The counterbalancing design for the 1-picture problems was simpler because there were only two conditions: increase versus decrease. The same within-participants counterbalancing design was used as in the case of the 3-picture problems. This amounted to four 1-picture problems per condition and eight problems per session.

Each session started with two practice trials in PowerPoint during which the experimenter gave general information about the pictorial problems (birds that were flying to and away from the fence) and explained the relation between the picture(s) and the number-sentence scheme. The first practice trial concerned an increase problem and the second a decrease problem. Both practice problems contained the number triplet (2, 3, 1) (the last number being the size of the increase or decrease); this triplet was not used in the experimental problems. During this instructional stage of the practice trials the experimenter showed the child the correct number-sentence scheme and explained its relation to the picture(s). In the case of the 1-picture problems, by pressing the spacebar, the experimenter could show each stage of the development of the number-sentence scheme, i.e., the appearance of a number in the scheme, but the picture of the fence with the birds did not change. In the case of the 3-picture problems, also the picture itself changed. For example, during the first stage of an increase problem, the picture showed only the start set (e.g., two birds on the fence). By pressing the spacebar again, the number two appeared in the left most empty place of the number-sentence scheme. With the next press, a bird seemed to be heading towards the fence. The subsequent press showed the number one behind the plus sign in the second empty place. Then the next press highlighted the third empty place and the back of a head that seemed to hide the result of the addition. Next, the number three was filled in in the third empty place and finally the head disappeared and the three birds on the fence were visible.

The experimenter sat next to the child, both looking at the pictorial problem presented in PowerPoint on a computer screen. A cross in the middle of the screen indicated the start of a new problem. The presentation of the problems was self-paced: By pressing the spacebar, the child could start a new problem. In the case of the 3-picture problems, pressing the spacebar showed also the next one of the three pictures. As mentioned before, in the 3-picture conditions, the child could never see all three pictures at the same time on the screen. This method of self-paced presenting, i.e., that the participants decided themselves when they wanted to see the next picture, leads to higher performance than computer-paced animations, i.e., when the computer determines the appearance of the next picture (Leahy and Sweller 2011).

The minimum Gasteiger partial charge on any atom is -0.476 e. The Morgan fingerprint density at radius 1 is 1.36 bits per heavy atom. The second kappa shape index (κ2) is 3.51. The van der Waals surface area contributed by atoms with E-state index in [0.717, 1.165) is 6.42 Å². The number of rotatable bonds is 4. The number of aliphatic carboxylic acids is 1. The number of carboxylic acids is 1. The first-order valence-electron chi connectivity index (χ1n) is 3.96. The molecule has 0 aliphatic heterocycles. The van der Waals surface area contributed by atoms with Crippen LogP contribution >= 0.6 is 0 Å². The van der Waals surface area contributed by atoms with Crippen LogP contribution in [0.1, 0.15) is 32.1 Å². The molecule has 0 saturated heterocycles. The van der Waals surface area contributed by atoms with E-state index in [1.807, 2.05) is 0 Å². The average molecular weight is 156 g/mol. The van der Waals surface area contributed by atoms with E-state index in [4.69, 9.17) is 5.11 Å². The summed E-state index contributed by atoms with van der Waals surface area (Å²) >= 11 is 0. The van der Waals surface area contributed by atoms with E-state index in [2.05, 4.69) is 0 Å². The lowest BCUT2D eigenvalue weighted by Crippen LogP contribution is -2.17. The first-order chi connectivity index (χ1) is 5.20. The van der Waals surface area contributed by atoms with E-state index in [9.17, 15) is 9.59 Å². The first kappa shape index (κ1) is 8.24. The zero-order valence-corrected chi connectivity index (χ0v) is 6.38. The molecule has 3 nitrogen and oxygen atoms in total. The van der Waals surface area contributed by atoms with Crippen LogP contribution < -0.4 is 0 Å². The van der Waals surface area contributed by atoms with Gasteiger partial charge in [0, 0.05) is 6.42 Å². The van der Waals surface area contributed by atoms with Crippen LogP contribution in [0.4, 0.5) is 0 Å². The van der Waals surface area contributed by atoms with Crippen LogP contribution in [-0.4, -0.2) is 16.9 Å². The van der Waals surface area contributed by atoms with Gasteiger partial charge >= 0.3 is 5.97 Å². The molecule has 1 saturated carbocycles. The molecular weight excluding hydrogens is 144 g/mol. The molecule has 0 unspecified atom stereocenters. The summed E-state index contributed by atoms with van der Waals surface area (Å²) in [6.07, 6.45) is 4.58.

In the auditory support conditions, the experimenter gave oral support by reading out the corresponding word problems1 during the presentation of a pictorial problem. This support consisted of describing to the child what kind of event the picture(s) represented (Figs. 1 and 2).

The children had to fill in the numbers in the right places on an answer sheet with the same empty number-sentence schemes as the ones presented on the computer screen. The right place meant that, depending on whether it concerned an addition or subtraction number-sentence scheme, the augend or minuend were filled in in the leftmost position, the addend or subtrahend in the square and the sum or the difference in the rightmost location.

4.4 Analysis

We used two outcome variables: The proportion of correctly solved unknowns (x) and the proportion of correctly filled in complete number-sentence schemes (x ± a = b or a ± b = x). For example, children got a score of 1 if they found correctly the unknown in a problem and 1 when they had also filled in correctly the entire number-sentence scheme. Mathematically, the order of the two addends in an increase problem is irrelevant. However, we wanted to see whether the child used the sequence of the events in the problem situation as the basis for filling in the number scheme from left to right. Therefore, a response was recorded as correct only if the child filled in the first circle the first addend, and the second in the box (Fig. 1). The children were free to choose the moment when they wanted to write down the numbers. So, they could do this during the presentation of the problem or afterwards.